Tuesday, 4 December 2012


               In the UK there has been a series of investigations into the workings of the banking system trying to identify why the system collapsed in 2008.
The Independent Commission into Banking, known as the Vickers Commission, produced a report that insisted there should be a distinction between retail banks and wholesale banks.
The retail banks are to be designed to provide customer services such as cash deposits, savings, payments/salary and pensions , over drafts, cheque books, cash cards, credit cards, as well as house buying and mortgages. 
The wholesale banks are to continue to be involved in trading books, securities,  derivatives, hedge funds, investment funds, currencies, bonds, sovereign funds, and corporate loans: all forms of financial speculation.
Most personal customers assume that their local bank fulfils retail functions, using deposits and savings to provide loans. Since  the 1980’s most banks have become involved in wholesale functions, and speculation, with traders sitting in front of computer screens not personal customers. 
The Vickers Commission emphasized that retail functions are to be strictly ring-fenced from all wholesale functions. It concluded that the collapse of banks resulted from the demands of the wholesale sections invading the retail sections by consuming all their capital, and then calling on the Government to cover their losses. In future, the Vickers Report concluded all banks are to have enough capital in reserve to absorb any losses. They are to change from ‘fractional reserve banks’ to ‘full reserve banks’.
The most recent investigation is being carried out by the Parliamentary Committee on Banking Standards. It is intended that this committee identifies how best to implement the proposed Banking Reform Act. It has been involved in interrogating John Vickers, and the Governor of the Bank of England, and his deputies, about the best ways to implement the recommendations of the Vickers Report. The committee is determined to reform the system so that the tax payer will no longer be subject to demands for bail out by banks. The UK banks generate over GBP6 trillion and must be designed to cover their own losses.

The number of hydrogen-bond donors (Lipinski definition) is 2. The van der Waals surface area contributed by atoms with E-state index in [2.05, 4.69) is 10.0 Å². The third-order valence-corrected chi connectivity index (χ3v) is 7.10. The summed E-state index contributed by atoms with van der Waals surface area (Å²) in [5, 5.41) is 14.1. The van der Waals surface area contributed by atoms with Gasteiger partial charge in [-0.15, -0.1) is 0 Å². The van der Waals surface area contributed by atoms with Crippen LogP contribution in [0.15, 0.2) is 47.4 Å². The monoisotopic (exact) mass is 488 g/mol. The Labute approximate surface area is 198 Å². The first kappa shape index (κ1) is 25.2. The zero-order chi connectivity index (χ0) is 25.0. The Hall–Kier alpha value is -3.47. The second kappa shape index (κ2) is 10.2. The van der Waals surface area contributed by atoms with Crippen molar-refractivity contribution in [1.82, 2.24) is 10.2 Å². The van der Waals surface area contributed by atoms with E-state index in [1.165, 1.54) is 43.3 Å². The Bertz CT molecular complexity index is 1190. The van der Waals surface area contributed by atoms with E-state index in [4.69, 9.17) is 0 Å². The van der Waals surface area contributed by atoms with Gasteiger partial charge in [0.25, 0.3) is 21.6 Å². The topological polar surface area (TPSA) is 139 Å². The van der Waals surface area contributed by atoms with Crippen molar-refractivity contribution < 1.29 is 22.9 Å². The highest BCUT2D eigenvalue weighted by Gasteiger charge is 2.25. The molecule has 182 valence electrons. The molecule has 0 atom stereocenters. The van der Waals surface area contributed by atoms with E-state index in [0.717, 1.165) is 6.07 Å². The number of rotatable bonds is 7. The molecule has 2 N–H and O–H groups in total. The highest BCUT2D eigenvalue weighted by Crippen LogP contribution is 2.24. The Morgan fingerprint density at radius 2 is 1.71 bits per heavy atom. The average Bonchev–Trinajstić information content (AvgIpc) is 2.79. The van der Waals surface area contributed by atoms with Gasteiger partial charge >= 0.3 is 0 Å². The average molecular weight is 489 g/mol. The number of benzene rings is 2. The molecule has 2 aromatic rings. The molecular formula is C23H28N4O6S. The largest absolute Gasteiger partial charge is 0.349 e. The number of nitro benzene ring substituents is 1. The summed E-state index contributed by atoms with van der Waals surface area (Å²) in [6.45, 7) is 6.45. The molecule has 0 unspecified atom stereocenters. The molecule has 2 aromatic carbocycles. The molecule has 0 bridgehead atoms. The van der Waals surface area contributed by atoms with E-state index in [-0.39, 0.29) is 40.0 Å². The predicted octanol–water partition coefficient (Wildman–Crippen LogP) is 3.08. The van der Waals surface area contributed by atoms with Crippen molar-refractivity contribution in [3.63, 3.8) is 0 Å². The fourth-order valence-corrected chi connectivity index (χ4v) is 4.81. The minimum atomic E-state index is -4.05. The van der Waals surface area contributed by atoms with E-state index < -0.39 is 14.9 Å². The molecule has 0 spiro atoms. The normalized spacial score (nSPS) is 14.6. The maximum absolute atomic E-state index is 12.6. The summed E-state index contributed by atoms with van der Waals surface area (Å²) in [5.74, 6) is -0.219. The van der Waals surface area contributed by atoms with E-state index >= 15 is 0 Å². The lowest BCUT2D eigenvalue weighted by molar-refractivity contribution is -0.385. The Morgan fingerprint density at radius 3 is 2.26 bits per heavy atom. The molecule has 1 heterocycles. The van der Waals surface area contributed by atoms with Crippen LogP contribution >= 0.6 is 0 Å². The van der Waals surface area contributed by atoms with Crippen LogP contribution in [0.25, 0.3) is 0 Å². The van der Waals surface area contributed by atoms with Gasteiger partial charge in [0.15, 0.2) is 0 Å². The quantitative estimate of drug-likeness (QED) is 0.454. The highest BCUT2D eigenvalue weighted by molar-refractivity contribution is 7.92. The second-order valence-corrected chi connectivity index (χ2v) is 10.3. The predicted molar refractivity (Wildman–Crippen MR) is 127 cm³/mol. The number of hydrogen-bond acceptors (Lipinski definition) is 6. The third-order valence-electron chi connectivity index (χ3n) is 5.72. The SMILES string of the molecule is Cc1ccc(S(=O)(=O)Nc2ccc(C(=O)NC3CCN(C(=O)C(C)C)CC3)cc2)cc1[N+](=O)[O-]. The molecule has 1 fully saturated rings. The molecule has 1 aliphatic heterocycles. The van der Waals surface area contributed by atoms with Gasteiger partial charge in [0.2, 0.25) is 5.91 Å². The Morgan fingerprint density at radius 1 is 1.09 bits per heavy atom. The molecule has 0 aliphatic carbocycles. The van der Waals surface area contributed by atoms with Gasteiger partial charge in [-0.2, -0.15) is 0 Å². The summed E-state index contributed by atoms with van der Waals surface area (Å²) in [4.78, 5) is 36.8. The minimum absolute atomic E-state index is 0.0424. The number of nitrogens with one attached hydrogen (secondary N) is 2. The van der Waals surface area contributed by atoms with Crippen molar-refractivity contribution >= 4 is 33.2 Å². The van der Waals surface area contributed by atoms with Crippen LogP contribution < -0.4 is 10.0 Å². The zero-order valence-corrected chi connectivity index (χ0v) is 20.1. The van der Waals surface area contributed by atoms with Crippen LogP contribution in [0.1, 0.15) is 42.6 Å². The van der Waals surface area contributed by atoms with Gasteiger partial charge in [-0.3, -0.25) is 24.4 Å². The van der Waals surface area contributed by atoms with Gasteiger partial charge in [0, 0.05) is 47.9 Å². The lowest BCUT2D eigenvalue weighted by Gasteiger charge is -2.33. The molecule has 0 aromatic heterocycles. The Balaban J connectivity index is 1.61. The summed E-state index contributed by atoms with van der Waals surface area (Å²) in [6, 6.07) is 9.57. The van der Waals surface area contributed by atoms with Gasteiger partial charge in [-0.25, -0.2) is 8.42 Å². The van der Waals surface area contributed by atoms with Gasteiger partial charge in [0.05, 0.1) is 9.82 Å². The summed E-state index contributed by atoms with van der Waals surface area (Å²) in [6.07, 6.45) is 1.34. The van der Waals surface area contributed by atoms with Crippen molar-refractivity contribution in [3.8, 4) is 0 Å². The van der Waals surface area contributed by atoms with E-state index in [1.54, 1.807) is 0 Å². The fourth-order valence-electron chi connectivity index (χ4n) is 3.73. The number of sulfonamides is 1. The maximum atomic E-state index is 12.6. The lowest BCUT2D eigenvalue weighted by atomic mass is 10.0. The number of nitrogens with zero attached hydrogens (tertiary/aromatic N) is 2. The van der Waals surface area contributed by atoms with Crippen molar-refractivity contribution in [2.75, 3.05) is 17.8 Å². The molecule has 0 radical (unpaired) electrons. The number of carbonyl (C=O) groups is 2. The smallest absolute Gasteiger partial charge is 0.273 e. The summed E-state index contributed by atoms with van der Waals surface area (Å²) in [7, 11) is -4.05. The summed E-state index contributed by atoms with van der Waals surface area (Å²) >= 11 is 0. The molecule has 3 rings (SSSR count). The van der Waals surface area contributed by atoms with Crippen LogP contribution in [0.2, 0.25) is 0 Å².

These investigations are involved in identifying the rules and procedures that will be required to allow the banking system to operate efficiently. They assume the relations between savings and loans, debit and credit: that deposits provide the loans. They seem indifferent to the fact that most ‘money’ is digital not cash, and that it is not possible to place GBP6 trillion on a table for inspection, and verification! Nor to inspect the $600 trillion generated by the derivatives market. These sums exist as entries on a balance sheet or in a trading book, and are presented as summaries on a computer screen. They are ‘digital money’.

I want to try and clarify my thoughts about ‘money’. I realize that ‘money’ is any thing that is accepted in exchange for goods, property, labour, services. In following the ideas of the New Economics Foundation, and Positive Money, as well as the Steady State Economics of Herman Daly, I have found it very difficult to keep focused on the nature of money. For most of my life I have assumed that all my bank dealings are in cash transfers. But most of my financial dealings are numbers on a balance sheet. My monthly salary during my working life, and now my pensions, are not delivered as cash, they appear as numbers. They exist as numbers. My use of credit cards involves the purchase of items on the promise to pay in the future. When I bought a house in 1976, my family did not give the bank the cash price. The bank did not give us cash. Having agreed a mortgage contract, and the collateral, the bank made entries in my bank account, and then transferred the entries to the seller, and charged me for the deal.  When I came to sell the house, the same procedures applied. In all these transactions, cash as coins or notes is not exchanged.
In fact, the only time I use cash is when I go to the local shop. And even then, many shops/restaurants/services do not want cash, they use credit cards - the cashless society.  All of these transactions depend upon the credit entries in your bank account. We are involved in a system whereby customers think cash, but transactions are digital. It is not surprising therefore that in the UK, 3% of money payments are cash, and 97% of money payments are ‘digital’; are numbers; are entries on a balance sheet.
 The implication of this analysis is that most payments and receipts are digital entries on a balance sheet; or in the past were entries made by a bank clerk.  I do accept that the entries ‘represent’  cash/gold/silver/notes.  What is more difficult to accept is that the cash…..notes do not have to exist as ‘real objects’. It is sufficient for people to accept their exchange value, and that they exist as numbers. The ‘numbers’ are ‘money; As long as the numbers balance, we can all carry out money transactions and exchanges, payments and receipts. We are living in a conceptual world of money. And yet we behave as if the money is ‘real’. In fact we do go to the ATM and take out cash, notes. On BBC World recently they chose to represent the $900 million stolen from KABUL BANK with pictures of many packets of money. This underlined the view that money is cash. It is more likely that the theft was made simply by an officer of the bank transferring numbers from one account to another.